Hello, I am new to julia. I just installed the latest julia 1.3.1, and then run several small timings.
First I define
Then timing the first time
0.073568 seconds (231.55 k allocations: 11.170 MiB)
this is unreasonably slow.
@time a+a the second time gives
0.000004 seconds (5 allocations: 272 bytes)
According to the “performance-tips” in the manual, it does mentioned that
On the first call (
@time sum_global()) the function gets compiled. (If you’ve not yet used
@timein this session, it will also compile functions needed for timing.)
But I don’t understand. Does something as simple as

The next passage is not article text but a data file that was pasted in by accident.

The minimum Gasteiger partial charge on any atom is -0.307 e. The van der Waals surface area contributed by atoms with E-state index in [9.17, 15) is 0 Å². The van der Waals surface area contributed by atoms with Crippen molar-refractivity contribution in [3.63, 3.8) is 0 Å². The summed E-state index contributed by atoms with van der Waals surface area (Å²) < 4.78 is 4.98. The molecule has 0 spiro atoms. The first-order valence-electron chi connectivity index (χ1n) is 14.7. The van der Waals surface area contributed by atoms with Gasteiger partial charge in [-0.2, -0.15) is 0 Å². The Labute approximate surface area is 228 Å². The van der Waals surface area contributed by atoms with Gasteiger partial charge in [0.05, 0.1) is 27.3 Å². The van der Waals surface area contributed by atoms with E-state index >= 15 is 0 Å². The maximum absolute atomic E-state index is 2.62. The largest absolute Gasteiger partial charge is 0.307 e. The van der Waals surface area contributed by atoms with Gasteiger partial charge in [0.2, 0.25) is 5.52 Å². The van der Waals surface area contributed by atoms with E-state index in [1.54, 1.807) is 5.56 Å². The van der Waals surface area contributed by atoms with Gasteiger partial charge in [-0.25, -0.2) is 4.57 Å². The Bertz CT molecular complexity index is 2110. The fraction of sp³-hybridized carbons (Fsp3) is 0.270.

a+a also need to go through a JIT compilation process for the first time? If so, how could Julia be fast because 0.07s is absurd for
[1,2,3]+[1,2,3], and I am not sure if the second timing result is just cached result or not.
I never encountered this kind of wierd timing in python. For example, using numpy
a=np.array([1,2,3]) %time a+a
CPU times: user 29 µs, sys: 3 µs, total: 32 µs Wall time: 38.1 µs
and purely python interpreter is even faster for this small scale problem.
a=[1,2,3] %time [i+i for i in a]
CPU times: user 8 µs, sys: 1 µs, total: 9 µs Wall time: 12.9 µs
So how to understand my
Julia timing result? How could Julia be fast?